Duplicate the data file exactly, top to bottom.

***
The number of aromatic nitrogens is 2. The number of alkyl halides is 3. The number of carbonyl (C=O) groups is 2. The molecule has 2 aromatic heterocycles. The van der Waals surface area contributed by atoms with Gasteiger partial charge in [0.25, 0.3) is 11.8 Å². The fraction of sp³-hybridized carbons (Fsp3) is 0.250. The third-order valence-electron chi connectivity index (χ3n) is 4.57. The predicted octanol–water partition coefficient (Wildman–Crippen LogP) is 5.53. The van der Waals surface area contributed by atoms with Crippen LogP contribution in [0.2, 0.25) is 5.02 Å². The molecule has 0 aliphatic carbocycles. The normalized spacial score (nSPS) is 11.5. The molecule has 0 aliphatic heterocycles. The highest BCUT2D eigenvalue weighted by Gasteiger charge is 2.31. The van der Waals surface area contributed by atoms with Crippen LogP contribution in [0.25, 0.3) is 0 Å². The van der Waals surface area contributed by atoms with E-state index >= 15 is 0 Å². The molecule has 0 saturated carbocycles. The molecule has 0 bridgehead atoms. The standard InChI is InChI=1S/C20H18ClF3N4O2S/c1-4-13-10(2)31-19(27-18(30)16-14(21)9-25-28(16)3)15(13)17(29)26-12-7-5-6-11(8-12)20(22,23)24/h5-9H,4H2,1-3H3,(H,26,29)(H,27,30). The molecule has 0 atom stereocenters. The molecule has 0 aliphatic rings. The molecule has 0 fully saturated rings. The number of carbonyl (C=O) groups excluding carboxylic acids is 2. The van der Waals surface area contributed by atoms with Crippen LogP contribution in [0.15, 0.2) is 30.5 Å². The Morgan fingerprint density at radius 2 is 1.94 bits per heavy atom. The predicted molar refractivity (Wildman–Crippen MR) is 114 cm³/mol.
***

The number of aromatic nitrogens is 2. The number of alkyl halides is 3. The number of carbonyl (C=O) groups is 2. The molecule has 2 aromatic heterocycles. The van der Waals surface area contributed by atoms with Gasteiger partial charge in [0.25, 0.3) is 11.8 Å². The fraction of sp³-hybridized carbons (Fsp3) is 0.250. The third-order valence-electron chi connectivity index (χ3n) is 4.57. The predicted octanol–water partition coefficient (Wildman–Crippen LogP) is 5.53. The van der Waals surface area contributed by atoms with Crippen LogP contribution in [0.2, 0.25) is 5.02 Å². The molecule has 0 aliphatic carbocycles. The normalized spacial score (nSPS) is 11.5. The molecule has 0 aliphatic heterocycles. The highest BCUT2D eigenvalue weighted by Gasteiger charge is 2.31. The van der Waals surface area contributed by atoms with Crippen LogP contribution in [0.25, 0.3) is 0 Å². The van der Waals surface area contributed by atoms with E-state index >= 15 is 0 Å². The molecule has 0 saturated carbocycles. The molecule has 0 bridgehead atoms. The standard InChI is InChI=1S/C20H18ClF3N4O2S/c1-4-13-10(2)31-19(27-18(30)16-14(21)9-25-28(16)3)15(13)17(29)26-12-7-5-6-11(8-12)20(22,23)24/h5-9H,4H2,1-3H3,(H,26,29)(H,27,30). The molecule has 0 atom stereocenters. The molecule has 0 aliphatic rings. The molecule has 0 fully saturated rings. The number of carbonyl (C=O) groups excluding carboxylic acids is 2. The van der Waals surface area contributed by atoms with Crippen LogP contribution in [0.15, 0.2) is 30.5 Å². The Morgan fingerprint density at radius 2 is 1.94 bits per heavy atom. The predicted molar refractivity (Wildman–Crippen MR) is 114 cm³/mol.